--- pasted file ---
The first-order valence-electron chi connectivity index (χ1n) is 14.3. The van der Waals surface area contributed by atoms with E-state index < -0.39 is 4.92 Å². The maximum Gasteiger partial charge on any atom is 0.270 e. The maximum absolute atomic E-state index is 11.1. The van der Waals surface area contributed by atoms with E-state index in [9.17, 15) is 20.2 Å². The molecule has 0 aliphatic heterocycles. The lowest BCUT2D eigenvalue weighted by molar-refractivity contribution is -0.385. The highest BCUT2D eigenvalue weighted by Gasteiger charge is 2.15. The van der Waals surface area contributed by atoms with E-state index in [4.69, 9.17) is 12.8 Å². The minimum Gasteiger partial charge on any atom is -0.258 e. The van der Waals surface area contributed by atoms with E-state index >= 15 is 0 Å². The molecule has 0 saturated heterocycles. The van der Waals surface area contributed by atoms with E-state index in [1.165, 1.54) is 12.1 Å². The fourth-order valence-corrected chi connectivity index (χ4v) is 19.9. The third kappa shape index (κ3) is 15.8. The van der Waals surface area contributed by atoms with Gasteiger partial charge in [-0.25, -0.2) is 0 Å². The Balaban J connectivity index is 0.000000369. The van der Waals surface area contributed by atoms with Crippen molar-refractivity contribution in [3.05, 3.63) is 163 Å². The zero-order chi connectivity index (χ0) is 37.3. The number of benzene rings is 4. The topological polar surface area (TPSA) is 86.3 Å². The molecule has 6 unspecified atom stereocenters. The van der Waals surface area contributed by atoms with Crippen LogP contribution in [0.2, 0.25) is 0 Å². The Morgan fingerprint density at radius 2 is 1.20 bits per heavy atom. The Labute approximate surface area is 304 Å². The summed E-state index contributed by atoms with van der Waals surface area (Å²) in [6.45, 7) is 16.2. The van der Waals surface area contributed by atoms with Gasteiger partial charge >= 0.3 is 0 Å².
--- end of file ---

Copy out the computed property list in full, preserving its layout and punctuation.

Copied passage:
The first-order valence-electron chi connectivity index (χ1n) is 14.3. The van der Waals surface area contributed by atoms with E-state index < -0.39 is 4.92 Å². The maximum Gasteiger partial charge on any atom is 0.270 e. The maximum absolute atomic E-state index is 11.1. The van der Waals surface area contributed by atoms with E-state index in [9.17, 15) is 20.2 Å². The molecule has 0 aliphatic heterocycles. The lowest BCUT2D eigenvalue weighted by molar-refractivity contribution is -0.385. The highest BCUT2D eigenvalue weighted by Gasteiger charge is 2.15. The van der Waals surface area contributed by atoms with E-state index in [4.69, 9.17) is 12.8 Å². The minimum Gasteiger partial charge on any atom is -0.258 e. The van der Waals surface area contributed by atoms with E-state index >= 15 is 0 Å². The molecule has 0 saturated heterocycles. The van der Waals surface area contributed by atoms with E-state index in [1.165, 1.54) is 12.1 Å². The fourth-order valence-corrected chi connectivity index (χ4v) is 19.9. The third kappa shape index (κ3) is 15.8. The van der Waals surface area contributed by atoms with Gasteiger partial charge in [-0.25, -0.2) is 0 Å². The Balaban J connectivity index is 0.000000369. The van der Waals surface area contributed by atoms with Crippen molar-refractivity contribution in [3.05, 3.63) is 163 Å². The zero-order chi connectivity index (χ0) is 37.3. The number of benzene rings is 4. The topological polar surface area (TPSA) is 86.3 Å². The molecule has 6 unspecified atom stereocenters. The van der Waals surface area contributed by atoms with Crippen LogP contribution in [0.2, 0.25) is 0 Å². The Morgan fingerprint density at radius 2 is 1.20 bits per heavy atom. The Labute approximate surface area is 304 Å². The summed E-state index contributed by atoms with van der Waals surface area (Å²) in [6.45, 7) is 16.2. The van der Waals surface area contributed by atoms with Gasteiger partial charge >= 0.3 is 0 Å².